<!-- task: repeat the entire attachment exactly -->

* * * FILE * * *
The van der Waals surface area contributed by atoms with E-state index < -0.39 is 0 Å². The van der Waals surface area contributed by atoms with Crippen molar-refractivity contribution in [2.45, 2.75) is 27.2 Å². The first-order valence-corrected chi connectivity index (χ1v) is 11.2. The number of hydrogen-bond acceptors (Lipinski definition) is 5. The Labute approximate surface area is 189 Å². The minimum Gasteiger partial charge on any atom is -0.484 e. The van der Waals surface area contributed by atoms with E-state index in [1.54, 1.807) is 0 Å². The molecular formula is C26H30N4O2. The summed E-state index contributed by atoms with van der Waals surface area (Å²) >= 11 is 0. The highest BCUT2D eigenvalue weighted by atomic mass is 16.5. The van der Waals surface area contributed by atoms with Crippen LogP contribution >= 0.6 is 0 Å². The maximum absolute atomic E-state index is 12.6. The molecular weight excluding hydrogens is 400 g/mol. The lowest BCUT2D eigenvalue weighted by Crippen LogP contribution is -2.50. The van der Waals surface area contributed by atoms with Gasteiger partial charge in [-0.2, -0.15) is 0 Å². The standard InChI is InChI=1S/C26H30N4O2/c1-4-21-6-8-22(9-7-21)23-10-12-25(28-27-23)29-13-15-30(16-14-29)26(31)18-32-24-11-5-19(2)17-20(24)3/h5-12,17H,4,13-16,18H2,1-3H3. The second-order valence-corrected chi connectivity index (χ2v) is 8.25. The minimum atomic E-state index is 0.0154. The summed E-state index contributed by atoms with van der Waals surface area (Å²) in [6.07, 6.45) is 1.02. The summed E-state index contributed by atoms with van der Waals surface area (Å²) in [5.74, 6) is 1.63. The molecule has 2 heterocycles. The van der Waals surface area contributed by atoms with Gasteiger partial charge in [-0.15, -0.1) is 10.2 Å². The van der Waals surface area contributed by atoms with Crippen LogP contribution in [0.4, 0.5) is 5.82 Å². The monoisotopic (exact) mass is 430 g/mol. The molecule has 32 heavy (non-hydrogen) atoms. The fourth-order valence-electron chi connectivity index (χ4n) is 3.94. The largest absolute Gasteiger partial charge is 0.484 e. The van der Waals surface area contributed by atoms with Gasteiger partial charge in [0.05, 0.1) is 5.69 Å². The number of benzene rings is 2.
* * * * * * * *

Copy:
The van der Waals surface area contributed by atoms with E-state index < -0.39 is 0 Å². The van der Waals surface area contributed by atoms with Crippen molar-refractivity contribution in [2.45, 2.75) is 27.2 Å². The first-order valence-corrected chi connectivity index (χ1v) is 11.2. The number of hydrogen-bond acceptors (Lipinski definition) is 5. The Labute approximate surface area is 189 Å². The minimum Gasteiger partial charge on any atom is -0.484 e. The van der Waals surface area contributed by atoms with E-state index in [1.54, 1.807) is 0 Å². The molecular formula is C26H30N4O2. The summed E-state index contributed by atoms with van der Waals surface area (Å²) >= 11 is 0. The highest BCUT2D eigenvalue weighted by atomic mass is 16.5. The van der Waals surface area contributed by atoms with Crippen LogP contribution >= 0.6 is 0 Å². The maximum absolute atomic E-state index is 12.6. The molecular weight excluding hydrogens is 400 g/mol. The lowest BCUT2D eigenvalue weighted by Crippen LogP contribution is -2.50. The van der Waals surface area contributed by atoms with Gasteiger partial charge in [-0.2, -0.15) is 0 Å². The standard InChI is InChI=1S/C26H30N4O2/c1-4-21-6-8-22(9-7-21)23-10-12-25(28-27-23)29-13-15-30(16-14-29)26(31)18-32-24-11-5-19(2)17-20(24)3/h5-12,17H,4,13-16,18H2,1-3H3. The second-order valence-corrected chi connectivity index (χ2v) is 8.25. The minimum atomic E-state index is 0.0154. The summed E-state index contributed by atoms with van der Waals surface area (Å²) in [6.07, 6.45) is 1.02. The summed E-state index contributed by atoms with van der Waals surface area (Å²) in [5.74, 6) is 1.63. The molecule has 2 heterocycles. The van der Waals surface area contributed by atoms with Gasteiger partial charge in [-0.15, -0.1) is 10.2 Å². The van der Waals surface area contributed by atoms with Crippen LogP contribution in [0.4, 0.5) is 5.82 Å². The monoisotopic (exact) mass is 430 g/mol. The molecule has 32 heavy (non-hydrogen) atoms. The fourth-order valence-electron chi connectivity index (χ4n) is 3.94. The largest absolute Gasteiger partial charge is 0.484 e. The van der Waals surface area contributed by atoms with Gasteiger partial charge in [0.05, 0.1) is 5.69 Å². The number of benzene rings is 2.